Monday, June 18, 2007

Re-Thinking Our Thinking

Written by Ms. Em from The Eating Disorders Survivors Club

When we have difficulty getting thoughts out of our head, it remarkably has to do with our ability to focus and be present. Often, the thoughts which race through our minds, the ones which we can't get out of our heads are actually cognitive distortions.

I remember walking into an eating disorder program and looking over my shoulder to see a big sheet of paper with the heading; Common Cognitive Distortions. As I started reading through each error/distortion I nearly fell off of my chair.

Cue: Ten enviornmentally friendly light bulbs flashing over my head and some fireworks accompanied by Beethoven's Ode to Joy .

I looked at the counselor and asked, "Is this a joke? Are these really psychologically-based definitions?"
(Yes, those were my words. I did get a degree in psychology/psychological jargon).

'S' replied, "Yes. It's fairly common for people with an eating disorder to unknowingly use cognitive distortions on a daily basis."
(Ann, not sure if you were there that day! *smiling*)

Learning that these Cognitive Distortions were logical but not rational was liberating. How many things I misperceived due to distorted thinking?!?

I used to carry a copy of these distortions with me. When my mind was spiraling at 150 mph, they reminded me that:

1) NO, I am not crazy.
2) My feelings ARE valid.
3) I can't change my feelings, but I can change the way I process them.

In hopes they provide you the same comfort and insight they afforded me, I offer you...

The Top 10 Cognitive Disortions

You see things in black-and-white categories. If your performance falls short of perfect, you see your self as a total failure.
(Note: I'm only using the "F" word b/c it's part of the definition. It's still banned).

You see a single negative event as a never-ending pattern of defeat.

You pick out a single negative detail and dwell on it exclusively so that your vision of all reality becomes darkened, like the drop of ink that discolors the entire beaker of water.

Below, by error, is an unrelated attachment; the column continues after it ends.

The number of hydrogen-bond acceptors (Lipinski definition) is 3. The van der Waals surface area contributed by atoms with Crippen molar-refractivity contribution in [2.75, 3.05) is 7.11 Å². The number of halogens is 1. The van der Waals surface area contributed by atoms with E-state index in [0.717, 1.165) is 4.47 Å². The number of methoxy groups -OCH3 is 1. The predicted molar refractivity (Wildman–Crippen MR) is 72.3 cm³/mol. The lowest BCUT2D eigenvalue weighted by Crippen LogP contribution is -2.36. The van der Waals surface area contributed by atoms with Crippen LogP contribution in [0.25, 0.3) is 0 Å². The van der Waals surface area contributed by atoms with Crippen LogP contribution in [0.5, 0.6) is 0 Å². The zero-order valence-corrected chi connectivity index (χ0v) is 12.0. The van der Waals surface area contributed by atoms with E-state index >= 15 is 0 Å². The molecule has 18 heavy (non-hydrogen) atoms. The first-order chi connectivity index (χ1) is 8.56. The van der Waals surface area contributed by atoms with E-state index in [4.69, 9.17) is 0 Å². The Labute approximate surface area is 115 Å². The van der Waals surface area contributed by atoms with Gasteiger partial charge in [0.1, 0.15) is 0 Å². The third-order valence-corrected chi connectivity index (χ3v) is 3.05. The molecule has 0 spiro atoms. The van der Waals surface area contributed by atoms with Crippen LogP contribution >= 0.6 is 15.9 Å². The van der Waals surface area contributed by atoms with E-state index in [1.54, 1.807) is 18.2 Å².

You reject positive experiences by insisting they "don't count" for some reason or other. In this way you can maintain a negative belief that is contradicted by your everyday experiences.

You make a negative interpretation even though there are no definite facts that convincingly support your conclusion.

You arbitrarily conclude that someone is reacting negatively to you, and you don't bother to check this out

You can anticipate that things will turn out badly, and you feel convinced that your prediction is an already-established fact.

You exaggerate the importance of things (such as your goof-up or someone else's achievement), or you inappropriately shrink things until they appear tiny (your own desirable qualities or other fellow's imperfections). This is also called the binocular trick."

You assume that your negative emotions necessarily reflect the way things really are: "I feel it, therefore it must be true."

You try to motivate yourself with should and shouldn't, as if you had to be whipped and punished before you could be expected to do anything. "Musts" and "oughts" are also offenders. The emotional consequences are guilt. When you direct should statements toward others, you feel anger, frustration, and resentment.
(Note: Thus, my banning of this and similar phrases).

This is an extreme form of overgeneralization. Instead of describing your error, you attach a negative label to yourself. "I'm a loser." When someone else's behavior rubs you the wrong way, you attach a negative label to him" "He's a Goddamn louse." Mislabeling involves describing an event with language that is highly colored and emotionally loaded.